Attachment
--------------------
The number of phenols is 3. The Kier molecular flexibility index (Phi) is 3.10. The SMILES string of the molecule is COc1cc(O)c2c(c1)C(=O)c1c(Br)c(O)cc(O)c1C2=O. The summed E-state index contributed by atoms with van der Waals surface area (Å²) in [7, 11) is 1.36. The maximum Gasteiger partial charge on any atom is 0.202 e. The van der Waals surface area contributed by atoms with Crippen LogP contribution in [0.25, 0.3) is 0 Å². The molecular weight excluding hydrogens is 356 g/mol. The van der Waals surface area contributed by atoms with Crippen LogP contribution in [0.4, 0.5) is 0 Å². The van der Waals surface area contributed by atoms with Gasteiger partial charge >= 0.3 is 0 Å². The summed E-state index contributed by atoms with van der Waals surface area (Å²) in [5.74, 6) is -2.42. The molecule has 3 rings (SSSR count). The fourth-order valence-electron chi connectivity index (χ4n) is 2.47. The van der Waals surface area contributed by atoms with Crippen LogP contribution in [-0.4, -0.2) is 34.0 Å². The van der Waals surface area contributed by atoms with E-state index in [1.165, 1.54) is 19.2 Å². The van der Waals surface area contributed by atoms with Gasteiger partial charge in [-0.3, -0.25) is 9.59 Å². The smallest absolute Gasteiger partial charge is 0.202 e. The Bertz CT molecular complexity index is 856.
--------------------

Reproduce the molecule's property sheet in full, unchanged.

The number of phenols is 3. The Kier molecular flexibility index (Phi) is 3.10. The SMILES string of the molecule is COc1cc(O)c2c(c1)C(=O)c1c(Br)c(O)cc(O)c1C2=O. The summed E-state index contributed by atoms with van der Waals surface area (Å²) in [7, 11) is 1.36. The maximum Gasteiger partial charge on any atom is 0.202 e. The van der Waals surface area contributed by atoms with Crippen LogP contribution in [0.25, 0.3) is 0 Å². The molecular weight excluding hydrogens is 356 g/mol. The van der Waals surface area contributed by atoms with Crippen LogP contribution in [0.4, 0.5) is 0 Å². The van der Waals surface area contributed by atoms with Gasteiger partial charge >= 0.3 is 0 Å². The summed E-state index contributed by atoms with van der Waals surface area (Å²) in [5.74, 6) is -2.42. The molecule has 3 rings (SSSR count). The fourth-order valence-electron chi connectivity index (χ4n) is 2.47. The van der Waals surface area contributed by atoms with Crippen LogP contribution in [-0.4, -0.2) is 34.0 Å². The van der Waals surface area contributed by atoms with E-state index in [1.165, 1.54) is 19.2 Å². The van der Waals surface area contributed by atoms with Gasteiger partial charge in [-0.3, -0.25) is 9.59 Å². The smallest absolute Gasteiger partial charge is 0.202 e. The Bertz CT molecular complexity index is 856.